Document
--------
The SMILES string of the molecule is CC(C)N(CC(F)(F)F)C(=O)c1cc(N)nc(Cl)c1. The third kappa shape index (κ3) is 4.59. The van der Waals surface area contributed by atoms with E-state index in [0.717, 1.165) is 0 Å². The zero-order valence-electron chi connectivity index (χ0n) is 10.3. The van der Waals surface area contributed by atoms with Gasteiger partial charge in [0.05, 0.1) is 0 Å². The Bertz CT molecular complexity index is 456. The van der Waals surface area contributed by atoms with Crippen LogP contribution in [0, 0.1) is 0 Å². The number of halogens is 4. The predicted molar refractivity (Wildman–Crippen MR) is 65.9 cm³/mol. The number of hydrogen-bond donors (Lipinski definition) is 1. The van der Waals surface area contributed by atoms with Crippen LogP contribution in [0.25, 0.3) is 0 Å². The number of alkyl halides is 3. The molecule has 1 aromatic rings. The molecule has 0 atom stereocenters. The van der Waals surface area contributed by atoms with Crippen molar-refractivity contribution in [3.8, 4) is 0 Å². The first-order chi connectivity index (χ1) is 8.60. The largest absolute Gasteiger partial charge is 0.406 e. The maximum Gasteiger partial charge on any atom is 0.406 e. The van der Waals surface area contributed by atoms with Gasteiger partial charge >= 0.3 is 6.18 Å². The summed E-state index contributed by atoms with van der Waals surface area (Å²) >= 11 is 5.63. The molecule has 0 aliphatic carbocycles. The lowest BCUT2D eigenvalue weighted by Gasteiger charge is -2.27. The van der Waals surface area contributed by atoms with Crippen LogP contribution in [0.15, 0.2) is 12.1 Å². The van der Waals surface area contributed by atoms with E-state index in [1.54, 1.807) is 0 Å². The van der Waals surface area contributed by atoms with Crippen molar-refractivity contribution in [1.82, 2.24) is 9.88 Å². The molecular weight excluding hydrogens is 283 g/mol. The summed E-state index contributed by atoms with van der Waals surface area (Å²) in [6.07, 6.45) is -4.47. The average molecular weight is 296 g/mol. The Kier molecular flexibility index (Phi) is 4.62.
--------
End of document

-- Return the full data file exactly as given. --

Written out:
The SMILES string of the molecule is CC(C)N(CC(F)(F)F)C(=O)c1cc(N)nc(Cl)c1. The third kappa shape index (κ3) is 4.59. The van der Waals surface area contributed by atoms with E-state index in [0.717, 1.165) is 0 Å². The zero-order valence-electron chi connectivity index (χ0n) is 10.3. The van der Waals surface area contributed by atoms with Gasteiger partial charge in [0.05, 0.1) is 0 Å². The Bertz CT molecular complexity index is 456. The van der Waals surface area contributed by atoms with Crippen LogP contribution in [0, 0.1) is 0 Å². The number of halogens is 4. The predicted molar refractivity (Wildman–Crippen MR) is 65.9 cm³/mol. The number of hydrogen-bond donors (Lipinski definition) is 1. The van der Waals surface area contributed by atoms with Crippen LogP contribution in [0.25, 0.3) is 0 Å². The number of alkyl halides is 3. The molecule has 1 aromatic rings. The molecule has 0 atom stereocenters. The van der Waals surface area contributed by atoms with Crippen molar-refractivity contribution in [3.8, 4) is 0 Å². The first-order chi connectivity index (χ1) is 8.60. The largest absolute Gasteiger partial charge is 0.406 e. The maximum Gasteiger partial charge on any atom is 0.406 e. The van der Waals surface area contributed by atoms with Gasteiger partial charge >= 0.3 is 6.18 Å². The summed E-state index contributed by atoms with van der Waals surface area (Å²) >= 11 is 5.63. The molecule has 0 aliphatic carbocycles. The lowest BCUT2D eigenvalue weighted by Gasteiger charge is -2.27. The van der Waals surface area contributed by atoms with Crippen LogP contribution in [0.15, 0.2) is 12.1 Å². The van der Waals surface area contributed by atoms with E-state index in [1.54, 1.807) is 0 Å². The van der Waals surface area contributed by atoms with Crippen molar-refractivity contribution in [1.82, 2.24) is 9.88 Å². The molecular weight excluding hydrogens is 283 g/mol. The summed E-state index contributed by atoms with van der Waals surface area (Å²) in [6.07, 6.45) is -4.47. The average molecular weight is 296 g/mol. The Kier molecular flexibility index (Phi) is 4.62.